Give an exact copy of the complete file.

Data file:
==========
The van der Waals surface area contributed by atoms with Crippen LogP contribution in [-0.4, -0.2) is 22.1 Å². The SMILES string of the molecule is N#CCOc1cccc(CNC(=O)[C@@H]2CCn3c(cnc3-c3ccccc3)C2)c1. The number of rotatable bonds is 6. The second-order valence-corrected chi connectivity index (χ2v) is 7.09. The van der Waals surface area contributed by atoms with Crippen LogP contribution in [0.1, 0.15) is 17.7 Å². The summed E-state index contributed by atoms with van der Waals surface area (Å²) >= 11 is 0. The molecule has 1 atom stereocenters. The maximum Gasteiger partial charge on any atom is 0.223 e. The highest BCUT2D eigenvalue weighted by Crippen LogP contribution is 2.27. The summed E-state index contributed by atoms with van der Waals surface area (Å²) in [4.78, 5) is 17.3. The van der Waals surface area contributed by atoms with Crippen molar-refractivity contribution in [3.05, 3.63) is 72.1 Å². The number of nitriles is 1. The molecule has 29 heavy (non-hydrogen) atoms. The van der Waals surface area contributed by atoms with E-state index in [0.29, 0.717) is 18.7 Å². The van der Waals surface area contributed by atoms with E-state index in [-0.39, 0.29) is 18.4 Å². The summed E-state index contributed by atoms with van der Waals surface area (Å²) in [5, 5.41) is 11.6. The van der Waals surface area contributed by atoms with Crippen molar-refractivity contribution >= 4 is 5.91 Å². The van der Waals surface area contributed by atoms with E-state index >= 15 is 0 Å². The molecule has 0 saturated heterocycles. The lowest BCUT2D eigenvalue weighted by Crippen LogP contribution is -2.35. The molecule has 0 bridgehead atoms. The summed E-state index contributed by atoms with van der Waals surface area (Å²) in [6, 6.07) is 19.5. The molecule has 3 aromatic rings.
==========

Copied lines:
The van der Waals surface area contributed by atoms with Crippen LogP contribution in [-0.4, -0.2) is 22.1 Å². The SMILES string of the molecule is N#CCOc1cccc(CNC(=O)[C@@H]2CCn3c(cnc3-c3ccccc3)C2)c1. The number of rotatable bonds is 6. The second-order valence-corrected chi connectivity index (χ2v) is 7.09. The van der Waals surface area contributed by atoms with Crippen LogP contribution in [0.1, 0.15) is 17.7 Å². The summed E-state index contributed by atoms with van der Waals surface area (Å²) >= 11 is 0. The molecule has 1 atom stereocenters. The maximum Gasteiger partial charge on any atom is 0.223 e. The highest BCUT2D eigenvalue weighted by Crippen LogP contribution is 2.27. The summed E-state index contributed by atoms with van der Waals surface area (Å²) in [4.78, 5) is 17.3. The van der Waals surface area contributed by atoms with Crippen molar-refractivity contribution in [3.05, 3.63) is 72.1 Å². The number of nitriles is 1. The molecule has 29 heavy (non-hydrogen) atoms. The van der Waals surface area contributed by atoms with E-state index in [0.29, 0.717) is 18.7 Å². The van der Waals surface area contributed by atoms with E-state index in [-0.39, 0.29) is 18.4 Å². The summed E-state index contributed by atoms with van der Waals surface area (Å²) in [5, 5.41) is 11.6. The van der Waals surface area contributed by atoms with Crippen molar-refractivity contribution >= 4 is 5.91 Å². The van der Waals surface area contributed by atoms with E-state index >= 15 is 0 Å². The molecule has 0 saturated heterocycles. The lowest BCUT2D eigenvalue weighted by Crippen LogP contribution is -2.35. The molecule has 0 bridgehead atoms. The summed E-state index contributed by atoms with van der Waals surface area (Å²) in [6, 6.07) is 19.5. The molecule has 3 aromatic rings.